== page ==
Director: Sidney Lumet
By Roderick Heath
For the past half-century, Sidney Lumet has been modern American cinema’s master of fine-grained mise-en-scène. His sense of life being lived, particularly in big cities, is often unerring, and thus, his touch has always been at its surest in urban dramas and noir films. His recent career Oscar and the ensuing tide of reevaluation has brought him to the brink of the recognition he deserves, but he’s still patronised to a surprising degree. Perhaps it’s the fact that Lumet insisted on having an old Hollywood hand’s type of career, taking on diverse projects for the sheer hell of it, and working steadily through creative barren patches, that’s diluted his appreciation. He is also, to a certain extent, a filmmaker at odds with much of the popular conception of great directors. He’s rarely flamboyant, technically showy, or self-important. He generally uses only the bare minimum of shots he needs to explain a point, and if something can be done in one long take, he’ll shoot it.
Lumet began as an expert adaptor of stage works, and yet he grew swiftly out of theatrical transcription. His movies are distinguished by their lean, actor-centric, matter-of-fact sensibility, and yet they’re always slightly more stylised than you think, with his imaginative use of lenses to emphasise altering perspectives, used most showily in films like Murder on the Orient Express (1975). In this tendency to ever so slightly magnify the ordinary, Lumet achieves something very much like classic American naturalism as defined by Twain, Norris, and Crane. In terms of modern cinema, Lumet is closer not to high-style contemporaries like Kubrick and Frankenheimer, but to Ken Loach and British-style realists.
Lumet’s career is studded with forgettable films that did not mesh with his fundamental gifts, like The Wiz (1978), The Group (1966), as well as with the overrated Network (1976). Yet, his roll of honour represents some of the most rigorous, tough, and intelligent works of American (and British) film: Twelve Angry Men, The Fugitive Kind, Long Day’s Journey Into Night, Fail-Safe, The Pawnbroker, The Hill, The Offence, Serpico, Dog Day Afternoon, Prince of the City, The Verdict, Daniel, and Running on Empty. The ’90s were largely a sorry time for Lumet, apart from some interesting misfires like Q&A and Night Falls on Manhattan, which were all the more sad for fumbling to recapture old greatness.
Working from a script by debut screenwriter Kelly Masterson, Before the Devil Knows You’re Dead is easily Lumet’s best film since Running on Empty, a welcome return to the dark-saturated, tragic melodrama of his great works. It’s the tale of Hank (Ethan Hawke) and Andy Hanson (Philip Seymour Hoffman), two sharply defined brothers who decide to knock over their parents’ jewelry store to extricate themselves from financial woes. Hank hires a sleazy stick-up man, Bobby (Brian F. O’Byrne), who gets himself shot by the brothers’ own mother, Nanette (Rosemary Harris), but shoots her, too, before expiring. Unsurprisingly, it’s all downhill from there.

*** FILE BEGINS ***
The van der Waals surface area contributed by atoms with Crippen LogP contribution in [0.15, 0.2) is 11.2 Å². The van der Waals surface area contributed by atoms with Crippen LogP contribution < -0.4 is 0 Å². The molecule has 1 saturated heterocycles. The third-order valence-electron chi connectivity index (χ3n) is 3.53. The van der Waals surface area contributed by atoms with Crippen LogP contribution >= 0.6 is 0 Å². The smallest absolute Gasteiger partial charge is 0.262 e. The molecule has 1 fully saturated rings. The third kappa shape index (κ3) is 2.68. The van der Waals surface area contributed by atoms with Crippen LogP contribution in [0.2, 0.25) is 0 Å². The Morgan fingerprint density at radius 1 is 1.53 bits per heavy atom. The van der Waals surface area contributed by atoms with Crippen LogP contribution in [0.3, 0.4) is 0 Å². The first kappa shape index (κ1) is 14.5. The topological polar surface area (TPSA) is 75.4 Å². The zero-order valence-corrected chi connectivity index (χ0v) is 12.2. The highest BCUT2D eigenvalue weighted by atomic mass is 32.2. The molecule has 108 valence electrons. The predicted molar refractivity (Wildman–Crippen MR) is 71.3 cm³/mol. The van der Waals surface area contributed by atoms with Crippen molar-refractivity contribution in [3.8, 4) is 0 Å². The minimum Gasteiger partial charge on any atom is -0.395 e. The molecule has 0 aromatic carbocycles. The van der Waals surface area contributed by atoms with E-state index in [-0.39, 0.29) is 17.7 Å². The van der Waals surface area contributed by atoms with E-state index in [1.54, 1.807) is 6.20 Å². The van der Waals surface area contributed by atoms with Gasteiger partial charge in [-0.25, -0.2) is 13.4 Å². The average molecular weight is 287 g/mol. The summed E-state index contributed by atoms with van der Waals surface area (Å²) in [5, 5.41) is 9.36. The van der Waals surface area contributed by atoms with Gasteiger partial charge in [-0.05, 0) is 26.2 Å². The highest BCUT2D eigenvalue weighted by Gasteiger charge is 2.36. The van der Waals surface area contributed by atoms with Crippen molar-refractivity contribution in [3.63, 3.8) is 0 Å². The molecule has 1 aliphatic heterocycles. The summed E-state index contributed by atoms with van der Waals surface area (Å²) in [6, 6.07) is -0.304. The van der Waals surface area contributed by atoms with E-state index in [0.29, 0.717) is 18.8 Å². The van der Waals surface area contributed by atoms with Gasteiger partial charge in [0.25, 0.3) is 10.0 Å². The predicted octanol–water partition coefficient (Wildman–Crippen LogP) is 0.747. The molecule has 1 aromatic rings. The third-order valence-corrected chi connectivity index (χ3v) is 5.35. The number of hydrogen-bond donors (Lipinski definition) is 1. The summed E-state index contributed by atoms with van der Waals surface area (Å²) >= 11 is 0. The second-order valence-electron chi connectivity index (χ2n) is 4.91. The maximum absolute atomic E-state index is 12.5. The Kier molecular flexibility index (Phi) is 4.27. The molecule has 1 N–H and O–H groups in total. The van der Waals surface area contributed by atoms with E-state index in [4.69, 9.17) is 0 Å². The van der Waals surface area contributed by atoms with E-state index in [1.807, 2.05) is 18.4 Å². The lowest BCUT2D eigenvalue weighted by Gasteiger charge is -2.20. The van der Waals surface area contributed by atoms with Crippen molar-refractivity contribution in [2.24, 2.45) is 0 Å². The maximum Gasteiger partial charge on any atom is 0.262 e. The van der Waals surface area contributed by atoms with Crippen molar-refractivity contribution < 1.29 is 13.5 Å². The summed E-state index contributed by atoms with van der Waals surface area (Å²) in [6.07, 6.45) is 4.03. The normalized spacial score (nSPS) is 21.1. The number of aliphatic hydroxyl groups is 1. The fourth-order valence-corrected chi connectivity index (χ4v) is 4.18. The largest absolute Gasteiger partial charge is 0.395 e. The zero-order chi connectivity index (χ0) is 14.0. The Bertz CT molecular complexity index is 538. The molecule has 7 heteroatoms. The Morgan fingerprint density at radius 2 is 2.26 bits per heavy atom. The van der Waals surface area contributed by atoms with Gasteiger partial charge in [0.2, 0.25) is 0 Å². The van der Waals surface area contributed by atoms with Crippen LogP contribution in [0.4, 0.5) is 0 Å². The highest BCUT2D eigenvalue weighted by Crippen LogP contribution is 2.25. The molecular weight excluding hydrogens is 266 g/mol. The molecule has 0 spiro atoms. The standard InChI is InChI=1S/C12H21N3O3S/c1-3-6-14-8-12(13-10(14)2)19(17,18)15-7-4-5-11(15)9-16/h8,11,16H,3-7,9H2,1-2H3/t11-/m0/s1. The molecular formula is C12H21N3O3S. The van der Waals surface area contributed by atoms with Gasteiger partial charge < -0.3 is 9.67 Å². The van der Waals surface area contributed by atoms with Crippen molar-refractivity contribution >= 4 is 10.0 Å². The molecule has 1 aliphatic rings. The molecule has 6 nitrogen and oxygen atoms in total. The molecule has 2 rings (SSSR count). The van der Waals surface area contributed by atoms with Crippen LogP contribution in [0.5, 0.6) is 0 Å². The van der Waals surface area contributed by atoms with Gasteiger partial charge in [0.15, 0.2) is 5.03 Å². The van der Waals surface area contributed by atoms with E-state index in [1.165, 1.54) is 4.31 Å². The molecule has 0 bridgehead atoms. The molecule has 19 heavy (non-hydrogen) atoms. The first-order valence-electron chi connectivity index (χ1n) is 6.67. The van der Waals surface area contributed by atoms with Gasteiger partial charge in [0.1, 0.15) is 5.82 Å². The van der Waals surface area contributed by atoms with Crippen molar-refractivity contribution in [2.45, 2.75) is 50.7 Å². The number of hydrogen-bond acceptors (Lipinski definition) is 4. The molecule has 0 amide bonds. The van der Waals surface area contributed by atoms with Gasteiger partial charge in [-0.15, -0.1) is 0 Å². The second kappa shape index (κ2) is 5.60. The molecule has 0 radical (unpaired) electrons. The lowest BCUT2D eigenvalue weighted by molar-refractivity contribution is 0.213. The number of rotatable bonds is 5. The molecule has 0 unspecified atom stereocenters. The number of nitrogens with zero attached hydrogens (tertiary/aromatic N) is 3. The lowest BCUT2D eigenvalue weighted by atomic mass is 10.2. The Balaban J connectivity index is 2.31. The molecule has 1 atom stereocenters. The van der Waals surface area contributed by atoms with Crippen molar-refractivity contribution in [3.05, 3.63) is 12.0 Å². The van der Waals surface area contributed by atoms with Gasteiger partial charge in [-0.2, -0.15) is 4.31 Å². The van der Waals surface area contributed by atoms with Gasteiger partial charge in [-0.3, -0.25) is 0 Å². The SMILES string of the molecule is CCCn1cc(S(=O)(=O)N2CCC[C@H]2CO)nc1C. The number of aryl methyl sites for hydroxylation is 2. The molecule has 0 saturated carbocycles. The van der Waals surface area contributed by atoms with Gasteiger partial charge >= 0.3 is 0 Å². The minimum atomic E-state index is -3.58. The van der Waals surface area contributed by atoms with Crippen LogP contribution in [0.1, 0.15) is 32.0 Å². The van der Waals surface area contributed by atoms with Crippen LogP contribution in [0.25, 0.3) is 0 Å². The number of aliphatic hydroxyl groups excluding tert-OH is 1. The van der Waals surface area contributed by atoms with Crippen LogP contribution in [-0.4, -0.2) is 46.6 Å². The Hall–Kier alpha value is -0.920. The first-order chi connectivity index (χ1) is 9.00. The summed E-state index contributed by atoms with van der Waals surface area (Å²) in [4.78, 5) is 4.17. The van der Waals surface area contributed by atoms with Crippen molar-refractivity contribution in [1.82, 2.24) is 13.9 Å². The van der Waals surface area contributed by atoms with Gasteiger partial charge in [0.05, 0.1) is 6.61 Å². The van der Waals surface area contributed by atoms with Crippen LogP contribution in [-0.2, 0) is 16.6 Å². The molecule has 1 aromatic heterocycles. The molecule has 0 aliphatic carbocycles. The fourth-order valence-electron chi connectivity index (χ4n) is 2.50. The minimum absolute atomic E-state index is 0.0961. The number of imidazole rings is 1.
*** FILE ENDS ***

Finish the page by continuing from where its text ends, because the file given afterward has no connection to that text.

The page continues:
This film is, assuredly, a melodrama. Plot complications stack up with extraneous relentlessness, and most of the characters are defined by a single dominating trait. Yet Lumet and his cast endeavor to bring to the film a Grecian weight with a pared-back, intensive technique, and succeed; the tale and its moral conclusions are blacker than the Earl of Hell’s waistcoat. Lumet lays out the details of these men and their lives like an assassin laying out the parts of his rifle before assembling it—and then proceeds to shoot them dead with it. The film’s biting thesis contrasts self-conscious “loser” Hank with his brother, whose hot wife and higher position in the real estate company they both work for make him apparently more successful, but who is actually an even bigger loser. His debts are larger, his failures broader—how much more he has gained only adds up to how much more he has to lose.
Then there’s grizzled patriarch Charles (Albert Finney), who is confronted first by terrible loss and then an even more terrible discovery that does not dissuade him from pursuing vengeance. Charles is both cheering and chilling in his dedication to restoring a fundamental sense of order to the world once his has been smashed, even to the point of murdering one of his own boys. Before he learns the truth, Charles attempts to apologise for his failings as a father, and Andy attempts to displace his own failings willingly onto his father. But something infinitely malignant, glittering in the dark, has grown between this pair, and becomes pure toxicity when combined with social values and personal desperation that drive a man to seek money at all costs. The main victim is Andy and Hank’s own mother—Harris is an actress who mysteriously manages to become more beautiful every year—who, ironically, displays a level of bravery and pith that gets her killed, but also brings everything else crashing down. All deceits and betrayals are laid bare because she is present where she shouldn’t be, and does what she should not. The old woman who counts for nothing in this drama of masculine fear and rage is actually its catalytic force. Aeschylus would have been happy with the building blocks of this story.